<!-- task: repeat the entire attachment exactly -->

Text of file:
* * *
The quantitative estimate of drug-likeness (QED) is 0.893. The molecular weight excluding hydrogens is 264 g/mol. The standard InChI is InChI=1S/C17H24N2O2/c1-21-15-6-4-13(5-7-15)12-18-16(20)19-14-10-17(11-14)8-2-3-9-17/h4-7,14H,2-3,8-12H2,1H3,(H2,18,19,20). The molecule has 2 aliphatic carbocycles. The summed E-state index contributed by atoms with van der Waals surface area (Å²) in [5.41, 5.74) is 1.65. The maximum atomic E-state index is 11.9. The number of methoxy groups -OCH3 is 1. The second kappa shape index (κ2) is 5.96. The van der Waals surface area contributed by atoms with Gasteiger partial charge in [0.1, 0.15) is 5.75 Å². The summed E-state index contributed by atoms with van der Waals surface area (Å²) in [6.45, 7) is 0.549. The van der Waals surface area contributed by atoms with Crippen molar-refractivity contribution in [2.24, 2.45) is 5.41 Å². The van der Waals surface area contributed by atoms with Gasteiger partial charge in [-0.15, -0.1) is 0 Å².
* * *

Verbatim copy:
The quantitative estimate of drug-likeness (QED) is 0.893. The molecular weight excluding hydrogens is 264 g/mol. The standard InChI is InChI=1S/C17H24N2O2/c1-21-15-6-4-13(5-7-15)12-18-16(20)19-14-10-17(11-14)8-2-3-9-17/h4-7,14H,2-3,8-12H2,1H3,(H2,18,19,20). The molecule has 2 aliphatic carbocycles. The summed E-state index contributed by atoms with van der Waals surface area (Å²) in [5.41, 5.74) is 1.65. The maximum atomic E-state index is 11.9. The number of methoxy groups -OCH3 is 1. The second kappa shape index (κ2) is 5.96. The van der Waals surface area contributed by atoms with Gasteiger partial charge in [0.1, 0.15) is 5.75 Å². The summed E-state index contributed by atoms with van der Waals surface area (Å²) in [6.45, 7) is 0.549. The van der Waals surface area contributed by atoms with Crippen molar-refractivity contribution in [2.24, 2.45) is 5.41 Å². The van der Waals surface area contributed by atoms with Gasteiger partial charge in [-0.15, -0.1) is 0 Å².